In New Jersey a similar bill is under consideration in the state legislature, but it goes a step further by also banning single-use paper bags. Jeff Tittel, director of the New Jersey Sierra Club, tells Inside New Jersey, “This is landmark legislation for New Jersey. This bill is a major step forward in dealing with single-use plastic bags as well as polystyrene and plastic straws. Polystyrene is dangerous to human health because it contains carcinogenic chemicals such as benzene and styrene, and it has been found in breast milk. It is harmful to the environment because it is not recyclable and does not degrade. Plastic straws pollute our oceans and beaches.

“Last year, New Jersey found that more than 80% of their trash is plastic and found an increase in plastic straw waste by 59%. By reducing how much plastic we use, we can also reduce fracking and fossil fuel use. Plastics are made from natural gas, which means more fossil fuel use, more pipelines, and more fracking.”

Much Ado About Nothing

Howard County, Maryland is also considering a plastic bag fee of a nickel and some merchants are freaking out. Brenda Franz, who owns Attic Antiques N Things on Main Street in Ellicott City, tells the Baltimore Sun that small businesses like hers should be exempt from the fee. “When my customers come in here, they almost all want a bag,” Franz said. “I have the financial burden of buying those bags to give out to people. I also have the burden of record keeping.”

Many small shops in Howard County only have a few employees, she adds, and the fee puts more responsibility on local business owners. “I could live with grocery stores and big box stores [getting the fee], but hitting the small business person is another notch in the belt to squeeze us out and then we go out of business. We’re not Walmart; we cannot afford this.”

James Chang is president of LA Mart, a Maryland-based grocery chain that specializes in international foods and has a store in Columbia, a city in Montgomery County which has had a 5-cent bag fee on bags distributed by merchants since 2012. “At first, a lot of customers [in Montgomery County] complained, but [the] reduction of plastic bag usage was unbelievable,” Chang says.

And here’s something else to consider. It is estimated the bag fee will bring in almost $700,000 a year to Howard county. That money will be used to provide reusable bags to low income residents; make grants to entities engaged in water quality and water pollution education; support environmental education programs, including stream cleanups and anti-littering education; and create activities to educate the public about the benefits and methods of reducing the use of disposable plastic products.

Plastics Are Everywhere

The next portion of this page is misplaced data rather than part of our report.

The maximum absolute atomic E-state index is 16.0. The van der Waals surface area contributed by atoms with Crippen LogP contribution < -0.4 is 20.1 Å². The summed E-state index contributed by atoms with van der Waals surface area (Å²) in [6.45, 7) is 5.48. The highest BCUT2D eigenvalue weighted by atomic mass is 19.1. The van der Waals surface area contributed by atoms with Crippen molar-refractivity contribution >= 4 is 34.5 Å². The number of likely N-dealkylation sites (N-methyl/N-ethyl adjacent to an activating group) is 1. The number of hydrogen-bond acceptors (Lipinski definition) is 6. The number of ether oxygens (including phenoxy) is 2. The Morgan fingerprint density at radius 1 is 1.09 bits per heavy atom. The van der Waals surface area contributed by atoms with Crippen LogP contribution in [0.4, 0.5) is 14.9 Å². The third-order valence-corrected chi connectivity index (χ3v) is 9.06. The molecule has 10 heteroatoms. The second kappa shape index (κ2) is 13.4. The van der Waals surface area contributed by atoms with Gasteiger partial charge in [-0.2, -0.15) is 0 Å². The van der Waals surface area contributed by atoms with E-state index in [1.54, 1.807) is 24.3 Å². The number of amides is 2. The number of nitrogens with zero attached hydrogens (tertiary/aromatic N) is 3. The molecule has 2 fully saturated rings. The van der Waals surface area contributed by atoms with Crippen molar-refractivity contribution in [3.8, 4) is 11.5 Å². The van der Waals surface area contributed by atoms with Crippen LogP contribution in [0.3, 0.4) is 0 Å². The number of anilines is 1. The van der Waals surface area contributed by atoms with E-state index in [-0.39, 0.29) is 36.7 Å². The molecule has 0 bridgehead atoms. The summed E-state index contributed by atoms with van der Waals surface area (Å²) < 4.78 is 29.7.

Local merchants and fast food restaurants may have legitimate complaints about plastic bans, but what is the alternative? Just last week the FDA announced a recall of 2,000 lbs of ground beef that had pieces of plastic embedded in it. That marks the third month in a row that hamburger recalls have been initiated because of plastic contamination, according to Forbes. In November, 67 tons of raw ground beef products were recalled. Then in December another 7.5 tons were called back.

Microplastics have been found on top of the highest mountains and in the deepest parts of the oceans.  They are washing ashore on beaches on uninhabited islands thousands of miles from the nearest shipping lanes. They are in human breast milk and in the water we drink. Every American has plastic particles embedded in his or her body tissues. And all because the plastics industry has convinced governments they should be allowed to contribute unlimited amounts of pollution to the Earth’s environment in their unquenchable quest for profits.

Plastics are a symptom of the weaponized capitalism that virtually guarantees an existential climate crisis will occur on Earth within the next 100 years. And when our grandchildren ask us why we did nothing to stop it, what will we tell them? That a nickel for a plastic bag was too expensive? Good luck getting them to swallow that garbage and forgiving us for our failure to act responsibly.

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Steve Hanley

Steve writes about the interface between technology and sustainability from his home in Florida or anywhere else The Force may lead him. He is proud to be "woke" and doesn't really give a damn why the glass broke. He believes passionately in what Socrates said 3000 years ago: "The secret to change is to focus all of your energy not on fighting the old but on building the new."